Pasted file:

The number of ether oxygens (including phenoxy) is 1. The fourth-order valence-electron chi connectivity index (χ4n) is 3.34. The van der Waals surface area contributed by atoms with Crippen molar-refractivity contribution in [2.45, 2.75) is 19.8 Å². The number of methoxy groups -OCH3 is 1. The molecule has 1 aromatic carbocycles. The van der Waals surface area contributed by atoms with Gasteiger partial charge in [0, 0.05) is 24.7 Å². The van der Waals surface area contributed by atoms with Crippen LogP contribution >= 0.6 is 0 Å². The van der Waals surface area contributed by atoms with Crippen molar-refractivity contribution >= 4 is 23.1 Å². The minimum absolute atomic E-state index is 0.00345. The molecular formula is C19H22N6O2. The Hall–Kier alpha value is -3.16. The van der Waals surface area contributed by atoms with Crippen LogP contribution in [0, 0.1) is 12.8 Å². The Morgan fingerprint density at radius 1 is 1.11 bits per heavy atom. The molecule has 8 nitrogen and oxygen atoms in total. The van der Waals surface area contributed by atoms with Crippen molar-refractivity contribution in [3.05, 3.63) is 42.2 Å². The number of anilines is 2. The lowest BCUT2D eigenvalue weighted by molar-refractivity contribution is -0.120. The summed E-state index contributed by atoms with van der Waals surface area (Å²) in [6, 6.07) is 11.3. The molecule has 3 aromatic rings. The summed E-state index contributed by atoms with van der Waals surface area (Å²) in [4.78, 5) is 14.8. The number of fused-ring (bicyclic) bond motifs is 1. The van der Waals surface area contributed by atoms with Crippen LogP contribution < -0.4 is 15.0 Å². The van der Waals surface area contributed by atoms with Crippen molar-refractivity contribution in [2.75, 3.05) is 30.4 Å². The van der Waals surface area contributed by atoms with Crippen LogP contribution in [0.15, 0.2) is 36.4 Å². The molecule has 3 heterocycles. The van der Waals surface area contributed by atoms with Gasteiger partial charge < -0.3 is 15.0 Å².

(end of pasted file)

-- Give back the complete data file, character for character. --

The number of ether oxygens (including phenoxy) is 1. The fourth-order valence-electron chi connectivity index (χ4n) is 3.34. The van der Waals surface area contributed by atoms with Crippen molar-refractivity contribution in [2.45, 2.75) is 19.8 Å². The number of methoxy groups -OCH3 is 1. The molecule has 1 aromatic carbocycles. The van der Waals surface area contributed by atoms with Gasteiger partial charge in [0, 0.05) is 24.7 Å². The van der Waals surface area contributed by atoms with Crippen LogP contribution >= 0.6 is 0 Å². The van der Waals surface area contributed by atoms with Crippen molar-refractivity contribution >= 4 is 23.1 Å². The minimum absolute atomic E-state index is 0.00345. The molecular formula is C19H22N6O2. The Hall–Kier alpha value is -3.16. The van der Waals surface area contributed by atoms with Crippen LogP contribution in [0, 0.1) is 12.8 Å². The Morgan fingerprint density at radius 1 is 1.11 bits per heavy atom. The molecule has 8 nitrogen and oxygen atoms in total. The van der Waals surface area contributed by atoms with Crippen molar-refractivity contribution in [3.05, 3.63) is 42.2 Å². The number of anilines is 2. The lowest BCUT2D eigenvalue weighted by molar-refractivity contribution is -0.120. The summed E-state index contributed by atoms with van der Waals surface area (Å²) in [6, 6.07) is 11.3. The molecule has 3 aromatic rings. The summed E-state index contributed by atoms with van der Waals surface area (Å²) in [4.78, 5) is 14.8. The number of fused-ring (bicyclic) bond motifs is 1. The van der Waals surface area contributed by atoms with Crippen LogP contribution < -0.4 is 15.0 Å². The van der Waals surface area contributed by atoms with Crippen molar-refractivity contribution in [2.75, 3.05) is 30.4 Å². The van der Waals surface area contributed by atoms with Crippen LogP contribution in [0.15, 0.2) is 36.4 Å². The molecule has 3 heterocycles. The van der Waals surface area contributed by atoms with Gasteiger partial charge < -0.3 is 15.0 Å².